As I venture out into my research specific to the transition of students and young adults with disabilities from high school into postsecondary settings, such as in higher education institutions or the workplace, I always stumble across some wonderful features. I was working on a presentation specifically on apps that increase postsecondary productivity and accessibility for the Council for Exceptional Children (CEC) Division on Career Development and Transition (DCDT) conference and found that both rideshare companies Uber and Lyft offer accessibility features. If you have any experience with them I would love to see your comments and what you thought, especially if you have or have traveled with someone with a dis/ability.
In this post I am including both Uber and Lyft, but it is important to note that there are other rideshare options available. Many people have preferences based on their geographical location and access to drivers in their area so be sure to also check out other public transportation or rideshare options if these do not work for you.
What is ridesharing?
Need to catch a ride? You don’t need to hail a taxi anymore or wait for a bus. Now you can pull up your smartphone, hire a driver, and get to your destination. Ridesharing is a service that arranges one-way transportation almost immediately. The two biggest ridesharing companies are Uber and Lyft. The biggest difference between them is their availability. As of early 2017, Uber is found in more than 250 cities in 45 countries, while Lyft is in more than 60 cities in the United States and Southeast Asia (GCF Global, 2022).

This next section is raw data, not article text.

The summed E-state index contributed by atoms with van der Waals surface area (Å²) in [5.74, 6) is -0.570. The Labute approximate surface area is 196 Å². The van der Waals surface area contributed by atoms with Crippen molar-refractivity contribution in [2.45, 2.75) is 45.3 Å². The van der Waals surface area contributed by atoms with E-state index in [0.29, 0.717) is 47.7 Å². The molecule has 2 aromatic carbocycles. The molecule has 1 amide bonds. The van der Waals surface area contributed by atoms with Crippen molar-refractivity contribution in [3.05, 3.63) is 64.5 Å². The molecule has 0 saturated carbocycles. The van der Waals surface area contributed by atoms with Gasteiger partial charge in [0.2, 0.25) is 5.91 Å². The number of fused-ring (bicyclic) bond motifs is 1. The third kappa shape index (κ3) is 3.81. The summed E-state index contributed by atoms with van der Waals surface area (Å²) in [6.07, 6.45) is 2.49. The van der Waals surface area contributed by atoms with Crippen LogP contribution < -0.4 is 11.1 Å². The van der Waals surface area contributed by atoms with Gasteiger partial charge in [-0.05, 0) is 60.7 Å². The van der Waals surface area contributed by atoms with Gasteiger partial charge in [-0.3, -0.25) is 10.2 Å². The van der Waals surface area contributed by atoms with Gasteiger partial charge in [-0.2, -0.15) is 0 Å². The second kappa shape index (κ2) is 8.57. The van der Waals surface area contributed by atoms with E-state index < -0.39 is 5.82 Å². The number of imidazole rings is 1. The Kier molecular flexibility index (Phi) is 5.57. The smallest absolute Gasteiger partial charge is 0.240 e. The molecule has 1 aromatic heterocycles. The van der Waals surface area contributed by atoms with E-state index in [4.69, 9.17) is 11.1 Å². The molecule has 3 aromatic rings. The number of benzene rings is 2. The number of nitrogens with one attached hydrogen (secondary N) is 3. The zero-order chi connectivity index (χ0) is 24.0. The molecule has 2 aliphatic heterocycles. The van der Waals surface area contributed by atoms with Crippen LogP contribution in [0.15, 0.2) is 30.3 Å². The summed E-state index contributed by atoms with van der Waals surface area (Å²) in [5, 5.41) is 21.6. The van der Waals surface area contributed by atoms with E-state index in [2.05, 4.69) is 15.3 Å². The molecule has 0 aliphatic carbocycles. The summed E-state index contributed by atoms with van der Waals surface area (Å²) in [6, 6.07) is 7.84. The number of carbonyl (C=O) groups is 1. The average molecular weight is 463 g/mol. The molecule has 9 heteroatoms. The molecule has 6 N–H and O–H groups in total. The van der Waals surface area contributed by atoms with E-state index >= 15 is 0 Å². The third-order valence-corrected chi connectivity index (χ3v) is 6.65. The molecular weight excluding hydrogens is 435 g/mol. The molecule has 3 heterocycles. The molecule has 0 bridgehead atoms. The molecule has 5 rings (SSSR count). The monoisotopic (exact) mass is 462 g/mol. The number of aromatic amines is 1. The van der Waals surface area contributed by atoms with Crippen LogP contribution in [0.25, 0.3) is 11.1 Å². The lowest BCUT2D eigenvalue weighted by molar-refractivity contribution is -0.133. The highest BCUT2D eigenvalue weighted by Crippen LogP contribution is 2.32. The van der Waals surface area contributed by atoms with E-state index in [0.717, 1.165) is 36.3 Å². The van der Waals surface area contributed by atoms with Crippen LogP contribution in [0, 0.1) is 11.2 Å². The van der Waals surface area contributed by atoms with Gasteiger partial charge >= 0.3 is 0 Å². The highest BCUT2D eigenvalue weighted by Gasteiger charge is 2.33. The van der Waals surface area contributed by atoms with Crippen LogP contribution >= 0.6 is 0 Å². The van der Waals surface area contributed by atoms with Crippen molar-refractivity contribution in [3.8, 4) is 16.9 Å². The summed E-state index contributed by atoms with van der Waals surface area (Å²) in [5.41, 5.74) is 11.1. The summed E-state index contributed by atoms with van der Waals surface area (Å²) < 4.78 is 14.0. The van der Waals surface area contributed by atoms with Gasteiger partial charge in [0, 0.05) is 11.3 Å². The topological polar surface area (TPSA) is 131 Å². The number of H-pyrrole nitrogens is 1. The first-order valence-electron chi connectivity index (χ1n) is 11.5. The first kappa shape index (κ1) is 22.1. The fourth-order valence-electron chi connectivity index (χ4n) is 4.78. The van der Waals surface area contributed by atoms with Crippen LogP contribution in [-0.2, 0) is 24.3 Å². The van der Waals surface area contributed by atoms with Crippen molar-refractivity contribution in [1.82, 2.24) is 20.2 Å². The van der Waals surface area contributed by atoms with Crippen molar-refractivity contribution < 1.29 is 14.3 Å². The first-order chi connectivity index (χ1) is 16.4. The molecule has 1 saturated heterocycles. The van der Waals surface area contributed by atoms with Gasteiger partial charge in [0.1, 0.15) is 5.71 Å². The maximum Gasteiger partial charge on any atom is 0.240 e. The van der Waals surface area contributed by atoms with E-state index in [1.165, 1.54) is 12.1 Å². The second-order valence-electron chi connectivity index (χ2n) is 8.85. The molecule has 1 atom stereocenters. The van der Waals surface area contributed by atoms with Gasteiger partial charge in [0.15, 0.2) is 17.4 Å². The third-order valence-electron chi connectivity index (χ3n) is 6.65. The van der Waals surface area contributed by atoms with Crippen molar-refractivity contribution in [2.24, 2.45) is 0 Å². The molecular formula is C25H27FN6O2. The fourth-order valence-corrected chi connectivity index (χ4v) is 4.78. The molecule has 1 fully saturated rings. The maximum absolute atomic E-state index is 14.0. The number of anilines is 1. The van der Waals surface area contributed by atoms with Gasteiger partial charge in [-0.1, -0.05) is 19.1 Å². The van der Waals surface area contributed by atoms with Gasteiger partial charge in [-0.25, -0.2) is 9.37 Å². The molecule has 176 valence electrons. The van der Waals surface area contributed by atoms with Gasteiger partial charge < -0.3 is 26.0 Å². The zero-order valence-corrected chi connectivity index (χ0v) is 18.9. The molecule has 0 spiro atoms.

To use a ridesharing program, the rider will need:
- A smartphone
- A credit card or Paypal account
- The Uber or Lyft app (You can download Uber and Lyft for iOS and Android)
Ridesharing as a Transition-based Secondary Activity
What we consider public transportation is quickly being transformed with the increase in technology and accessibility features. The combination of ridesharing and accessibility is one transition-related skill that educators in secondary institutions can recommend to parents to start practicing at home. You do have to be 18 or over to ride, but parents can start early prior to graduation to support the their child through the process and learn how to navigate the applications. Educators at school can also use lyft and uber fare estimation tools within the apps or through the website to start setting the foundation for cost association with transportation (i.e, financial literacy and financial education). During this process, I would also recommend reviewing the Goodwill Community Foundation, Inc. and the websites for both Lyft and Uber on ridesharing safety specifically for those with dis/abilities who may be at a higher risk of danger and/or extortion. This would be an excellent opportunity to discuss etiquette in the car, positive social or communication behaviors, and how to monitor for landmarks and key streets while in the car.
Uber fare calculator: https://www.uber.com/global/en/price-estimate/
Lyft fare calculator: https://www.lyft.com/rider/fare-estimate
Uber Accessibility Features